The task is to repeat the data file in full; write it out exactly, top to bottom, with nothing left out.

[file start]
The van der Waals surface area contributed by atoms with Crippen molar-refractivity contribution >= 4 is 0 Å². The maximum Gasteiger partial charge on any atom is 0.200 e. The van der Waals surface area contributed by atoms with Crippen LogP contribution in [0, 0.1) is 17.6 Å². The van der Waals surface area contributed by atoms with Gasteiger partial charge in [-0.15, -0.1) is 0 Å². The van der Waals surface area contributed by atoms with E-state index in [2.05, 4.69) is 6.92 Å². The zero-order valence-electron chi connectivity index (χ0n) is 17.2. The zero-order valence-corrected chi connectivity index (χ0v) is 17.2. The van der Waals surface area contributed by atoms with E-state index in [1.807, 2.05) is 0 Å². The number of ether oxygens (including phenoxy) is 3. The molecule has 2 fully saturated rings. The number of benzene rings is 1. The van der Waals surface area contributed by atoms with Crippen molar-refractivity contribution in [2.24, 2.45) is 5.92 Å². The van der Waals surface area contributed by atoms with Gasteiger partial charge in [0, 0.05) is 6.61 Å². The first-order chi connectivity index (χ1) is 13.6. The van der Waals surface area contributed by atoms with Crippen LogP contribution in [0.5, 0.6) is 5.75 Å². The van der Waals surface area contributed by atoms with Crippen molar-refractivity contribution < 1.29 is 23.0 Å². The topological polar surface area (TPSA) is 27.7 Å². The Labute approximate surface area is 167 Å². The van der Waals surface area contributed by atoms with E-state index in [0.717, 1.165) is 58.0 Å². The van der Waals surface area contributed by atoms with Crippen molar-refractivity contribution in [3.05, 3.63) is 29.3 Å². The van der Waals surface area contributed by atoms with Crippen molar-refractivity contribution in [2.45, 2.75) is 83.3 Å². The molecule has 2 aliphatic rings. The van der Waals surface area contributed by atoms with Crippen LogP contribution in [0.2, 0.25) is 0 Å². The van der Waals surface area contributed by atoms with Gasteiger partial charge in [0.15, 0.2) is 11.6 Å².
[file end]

The van der Waals surface area contributed by atoms with Crippen molar-refractivity contribution >= 4 is 0 Å². The maximum Gasteiger partial charge on any atom is 0.200 e. The van der Waals surface area contributed by atoms with Crippen LogP contribution in [0, 0.1) is 17.6 Å². The van der Waals surface area contributed by atoms with Gasteiger partial charge in [-0.15, -0.1) is 0 Å². The van der Waals surface area contributed by atoms with E-state index in [2.05, 4.69) is 6.92 Å². The zero-order valence-electron chi connectivity index (χ0n) is 17.2. The zero-order valence-corrected chi connectivity index (χ0v) is 17.2. The van der Waals surface area contributed by atoms with E-state index in [1.807, 2.05) is 0 Å². The number of ether oxygens (including phenoxy) is 3. The molecule has 2 fully saturated rings. The number of benzene rings is 1. The van der Waals surface area contributed by atoms with Crippen molar-refractivity contribution in [2.24, 2.45) is 5.92 Å². The van der Waals surface area contributed by atoms with Gasteiger partial charge in [0, 0.05) is 6.61 Å². The first-order chi connectivity index (χ1) is 13.6. The van der Waals surface area contributed by atoms with Crippen LogP contribution in [0.5, 0.6) is 5.75 Å². The van der Waals surface area contributed by atoms with Crippen molar-refractivity contribution < 1.29 is 23.0 Å². The topological polar surface area (TPSA) is 27.7 Å². The Labute approximate surface area is 167 Å². The van der Waals surface area contributed by atoms with E-state index in [0.717, 1.165) is 58.0 Å². The van der Waals surface area contributed by atoms with Crippen molar-refractivity contribution in [3.05, 3.63) is 29.3 Å². The van der Waals surface area contributed by atoms with Crippen molar-refractivity contribution in [2.45, 2.75) is 83.3 Å². The molecule has 2 aliphatic rings. The van der Waals surface area contributed by atoms with Crippen LogP contribution in [0.2, 0.25) is 0 Å². The van der Waals surface area contributed by atoms with Gasteiger partial charge in [0.15, 0.2) is 11.6 Å².